[This is part of the series: Getting Started with EC2]
Imagine this: A ginormous cluster of computers on an optical network running an OS similar to VMWare ESXi with some of the fattest connections to the Internet in the world. That’s basically what EC2 is. Every time you create a new “instance”, you’re launching a virtual server on top of that platform. It’s incredibly powerful, and you’re here because you want in! Let’s get started.
Signing up is the easiest part of the entire AWS experience. Head on over to the EC2 page on the AWS site and click (or click that Sign Up Now button…it goes to the same place!). At this point, you can either log in with an existing Amazon.com account, or create a new one. After that, follow the instructions, enter your payment information and you’re signed up! It can take up to 12 hours for your account to become active, but usually it only takes a few minutes. See? Easy.
AWS does come with some lingo that you need to understand. Here’s a quick list:
- Region: There’s 5 of them: US East (Virginia), US West (N. California), EU West (Ireland), Asia Pacific (Singapore), and Asia Pacific (Tokyo). You can choose the region on the EC2 dashboard. Choose the region closest to you.
- Instance = virtual server
- AMI = Amazon Machine Image; think of any imaging solution. It’s an image of a machine that can run on the EC2 platform. They’re numbered in a format like this: “
- EBS = Elastic Block Store; These are essentially hard drives (Volumes). Volumes can be mounted and unmounted from different instances. They’re networked, so if this was a physical machine, it’d be like booting off of a SAN
- Instance Store = the equivalent of a locally attached hard drive
EC2 Instance Types
EC2 Instances come in several different types. Each Instance Type has a different memory and CPU capacity. This size of your blog will ultimately determine the type of Instance Type you need. For most, the micro instance is sufficient; it’s also free for a year! You can see the full breakdown of Instance Type pricing and specs here and here respectively.
Access the AWS Management Console
Now that you’re signed up, it’s time for the Management console. This is where we’re going to do everything from here on out, so familiarize yourself with it’s general appearance.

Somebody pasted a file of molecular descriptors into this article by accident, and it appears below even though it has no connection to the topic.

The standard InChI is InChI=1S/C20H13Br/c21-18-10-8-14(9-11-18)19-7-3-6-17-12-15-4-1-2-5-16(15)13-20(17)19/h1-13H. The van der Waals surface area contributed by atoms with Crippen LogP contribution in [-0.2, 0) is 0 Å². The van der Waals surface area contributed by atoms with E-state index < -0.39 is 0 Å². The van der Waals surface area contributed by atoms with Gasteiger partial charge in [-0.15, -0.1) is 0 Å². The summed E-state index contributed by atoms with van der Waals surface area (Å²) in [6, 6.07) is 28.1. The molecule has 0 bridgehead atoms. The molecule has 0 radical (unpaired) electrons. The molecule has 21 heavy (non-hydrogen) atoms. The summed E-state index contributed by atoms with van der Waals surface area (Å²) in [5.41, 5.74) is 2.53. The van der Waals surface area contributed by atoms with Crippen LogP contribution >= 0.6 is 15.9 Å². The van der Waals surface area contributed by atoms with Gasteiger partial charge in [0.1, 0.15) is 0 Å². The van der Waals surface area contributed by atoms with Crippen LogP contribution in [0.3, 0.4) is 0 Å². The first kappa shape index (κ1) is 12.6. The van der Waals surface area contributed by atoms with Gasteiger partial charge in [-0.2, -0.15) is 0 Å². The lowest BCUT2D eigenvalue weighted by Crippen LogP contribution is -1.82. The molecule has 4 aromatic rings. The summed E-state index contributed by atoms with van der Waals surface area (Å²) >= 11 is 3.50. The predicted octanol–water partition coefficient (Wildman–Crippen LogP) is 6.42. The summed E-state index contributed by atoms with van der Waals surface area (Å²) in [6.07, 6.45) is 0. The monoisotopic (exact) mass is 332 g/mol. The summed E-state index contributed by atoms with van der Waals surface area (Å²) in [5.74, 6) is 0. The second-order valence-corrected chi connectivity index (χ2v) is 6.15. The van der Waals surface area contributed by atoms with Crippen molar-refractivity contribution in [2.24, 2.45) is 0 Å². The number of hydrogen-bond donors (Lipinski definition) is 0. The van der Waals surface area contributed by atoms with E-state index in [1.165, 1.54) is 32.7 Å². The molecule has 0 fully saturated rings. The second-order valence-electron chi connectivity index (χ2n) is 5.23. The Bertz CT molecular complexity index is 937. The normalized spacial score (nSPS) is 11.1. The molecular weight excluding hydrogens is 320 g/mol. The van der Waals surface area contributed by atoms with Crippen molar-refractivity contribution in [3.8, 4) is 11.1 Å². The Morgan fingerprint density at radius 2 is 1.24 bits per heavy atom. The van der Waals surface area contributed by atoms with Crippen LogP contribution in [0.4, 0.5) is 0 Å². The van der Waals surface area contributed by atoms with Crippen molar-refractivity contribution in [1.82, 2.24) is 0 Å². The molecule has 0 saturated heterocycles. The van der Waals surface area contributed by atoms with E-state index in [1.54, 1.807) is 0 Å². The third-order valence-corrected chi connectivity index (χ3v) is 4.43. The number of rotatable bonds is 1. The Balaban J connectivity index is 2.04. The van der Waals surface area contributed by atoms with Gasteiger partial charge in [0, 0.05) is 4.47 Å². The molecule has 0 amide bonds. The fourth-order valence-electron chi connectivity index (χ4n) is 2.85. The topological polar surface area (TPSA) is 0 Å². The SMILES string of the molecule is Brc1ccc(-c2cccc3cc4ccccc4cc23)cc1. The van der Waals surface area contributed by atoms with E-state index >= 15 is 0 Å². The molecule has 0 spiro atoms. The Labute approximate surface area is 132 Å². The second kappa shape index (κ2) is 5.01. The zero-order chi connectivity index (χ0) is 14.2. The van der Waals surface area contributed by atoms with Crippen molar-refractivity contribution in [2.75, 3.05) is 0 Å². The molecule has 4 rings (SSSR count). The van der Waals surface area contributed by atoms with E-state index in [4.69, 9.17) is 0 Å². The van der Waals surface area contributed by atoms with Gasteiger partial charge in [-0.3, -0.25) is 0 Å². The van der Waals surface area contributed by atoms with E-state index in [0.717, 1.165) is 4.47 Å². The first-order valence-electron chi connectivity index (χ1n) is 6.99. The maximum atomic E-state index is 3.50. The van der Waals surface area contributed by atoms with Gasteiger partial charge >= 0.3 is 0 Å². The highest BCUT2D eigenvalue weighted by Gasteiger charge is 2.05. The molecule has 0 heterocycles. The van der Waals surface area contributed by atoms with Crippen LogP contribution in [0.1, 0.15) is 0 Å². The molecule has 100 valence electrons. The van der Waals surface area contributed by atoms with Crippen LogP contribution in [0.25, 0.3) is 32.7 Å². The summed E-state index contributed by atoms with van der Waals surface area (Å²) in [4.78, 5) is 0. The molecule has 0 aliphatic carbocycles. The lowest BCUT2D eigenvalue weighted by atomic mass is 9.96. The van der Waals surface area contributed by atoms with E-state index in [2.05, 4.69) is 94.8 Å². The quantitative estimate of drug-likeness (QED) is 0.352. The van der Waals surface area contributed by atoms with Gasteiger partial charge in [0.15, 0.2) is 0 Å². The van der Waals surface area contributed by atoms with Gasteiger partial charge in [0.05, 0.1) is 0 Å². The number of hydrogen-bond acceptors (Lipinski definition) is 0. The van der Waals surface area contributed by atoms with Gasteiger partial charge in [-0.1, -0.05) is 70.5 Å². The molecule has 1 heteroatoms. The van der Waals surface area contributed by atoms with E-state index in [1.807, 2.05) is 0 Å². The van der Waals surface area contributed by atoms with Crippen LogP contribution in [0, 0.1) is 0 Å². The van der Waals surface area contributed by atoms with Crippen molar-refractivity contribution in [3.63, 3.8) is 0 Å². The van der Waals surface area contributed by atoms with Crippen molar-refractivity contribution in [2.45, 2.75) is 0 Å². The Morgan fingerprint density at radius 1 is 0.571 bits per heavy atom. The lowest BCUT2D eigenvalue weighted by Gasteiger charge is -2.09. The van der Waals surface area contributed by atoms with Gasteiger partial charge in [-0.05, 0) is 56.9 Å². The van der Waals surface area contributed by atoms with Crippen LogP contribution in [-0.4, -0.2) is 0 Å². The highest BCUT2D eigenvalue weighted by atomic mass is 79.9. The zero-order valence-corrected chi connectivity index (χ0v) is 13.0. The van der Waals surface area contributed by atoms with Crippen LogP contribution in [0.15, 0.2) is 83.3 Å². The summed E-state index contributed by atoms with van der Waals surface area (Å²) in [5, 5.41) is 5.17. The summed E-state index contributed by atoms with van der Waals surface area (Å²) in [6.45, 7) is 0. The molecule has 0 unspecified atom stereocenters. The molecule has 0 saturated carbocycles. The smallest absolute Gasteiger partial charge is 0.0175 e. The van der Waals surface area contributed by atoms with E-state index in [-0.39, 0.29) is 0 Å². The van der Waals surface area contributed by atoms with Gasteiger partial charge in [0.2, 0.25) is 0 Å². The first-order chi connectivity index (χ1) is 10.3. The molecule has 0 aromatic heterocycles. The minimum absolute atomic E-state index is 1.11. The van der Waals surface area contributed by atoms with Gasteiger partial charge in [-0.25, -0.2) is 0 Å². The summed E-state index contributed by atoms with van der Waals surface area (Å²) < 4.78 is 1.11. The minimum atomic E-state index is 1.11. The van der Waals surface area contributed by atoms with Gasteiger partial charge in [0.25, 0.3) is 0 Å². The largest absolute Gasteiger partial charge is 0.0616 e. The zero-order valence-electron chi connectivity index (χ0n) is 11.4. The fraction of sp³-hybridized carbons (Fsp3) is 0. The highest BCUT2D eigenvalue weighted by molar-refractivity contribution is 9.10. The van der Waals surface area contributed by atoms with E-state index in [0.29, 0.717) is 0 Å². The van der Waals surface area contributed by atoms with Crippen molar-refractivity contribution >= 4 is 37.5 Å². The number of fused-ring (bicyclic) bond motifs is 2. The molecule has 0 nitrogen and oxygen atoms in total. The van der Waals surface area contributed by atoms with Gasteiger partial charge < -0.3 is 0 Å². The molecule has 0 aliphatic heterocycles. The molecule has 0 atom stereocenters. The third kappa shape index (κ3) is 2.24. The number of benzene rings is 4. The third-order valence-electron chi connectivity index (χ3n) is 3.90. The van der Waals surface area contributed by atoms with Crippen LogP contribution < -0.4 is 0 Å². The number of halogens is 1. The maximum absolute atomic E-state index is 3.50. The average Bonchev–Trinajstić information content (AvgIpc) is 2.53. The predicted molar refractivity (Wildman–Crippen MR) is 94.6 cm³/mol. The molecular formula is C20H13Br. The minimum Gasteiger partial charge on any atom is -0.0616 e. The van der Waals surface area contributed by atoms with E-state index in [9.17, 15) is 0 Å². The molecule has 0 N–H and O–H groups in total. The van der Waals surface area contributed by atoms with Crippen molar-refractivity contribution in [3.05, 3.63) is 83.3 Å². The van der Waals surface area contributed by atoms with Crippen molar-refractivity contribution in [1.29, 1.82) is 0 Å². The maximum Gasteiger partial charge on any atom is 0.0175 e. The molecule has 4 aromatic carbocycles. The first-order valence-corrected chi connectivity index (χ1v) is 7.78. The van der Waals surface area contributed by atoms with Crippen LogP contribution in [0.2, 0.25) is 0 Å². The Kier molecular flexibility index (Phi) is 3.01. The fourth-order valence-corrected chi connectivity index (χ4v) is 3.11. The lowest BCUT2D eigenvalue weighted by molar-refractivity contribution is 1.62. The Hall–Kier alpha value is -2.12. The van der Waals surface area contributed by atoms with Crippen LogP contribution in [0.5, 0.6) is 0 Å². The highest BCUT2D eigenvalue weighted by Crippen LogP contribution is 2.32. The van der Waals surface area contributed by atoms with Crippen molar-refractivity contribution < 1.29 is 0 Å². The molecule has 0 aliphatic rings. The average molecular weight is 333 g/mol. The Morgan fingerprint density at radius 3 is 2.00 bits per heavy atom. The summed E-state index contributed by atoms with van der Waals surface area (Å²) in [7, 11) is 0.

The most important things to look at are the Service Health and My Resources sections. It’s a quick and easy way to see the current AWS state as well as how many instances you’re running. As you can see, I’m running a single instance here and AWS health is in the green! That’s good!
Choosing a Distro
We’re not going to start an actual instance just yet for two reasons: that’s the next post, and there’s some planning on your part! Let’s look at the distro options. Click on Launch Instance. You’ll see a few options:
This is the Request Instance Wizard. It’s ultimately how you launch an instance, but it’s also how you choose a Distro to launch. You’ll see of top that you can launch an Amazon Linux AMI, which is basically a custom version of Red Hat, or you can choose Red Hat, Suse, and a few more. I’ve launched a few of these, and you’re more than welcome to assuming you know those distros fairly well. I usually opt for clicking on the “Community AMIs” tab and launching an Ubuntu instance. (Ubuntu is the distro I always use and the distro I recommend for Linux beginners. If you’d like the official Ubuntu AMIs, head to Alestic and click the tab corresponding to the region you’re in.)
Take some time thinking about the Instance Type and Distro that would be best for you. It’s very important to choose the right one the first time since starting over is never fun! After you decide, it’s time to launch the instance, log in, and set up LAMP! ..and that’s what’s coming next!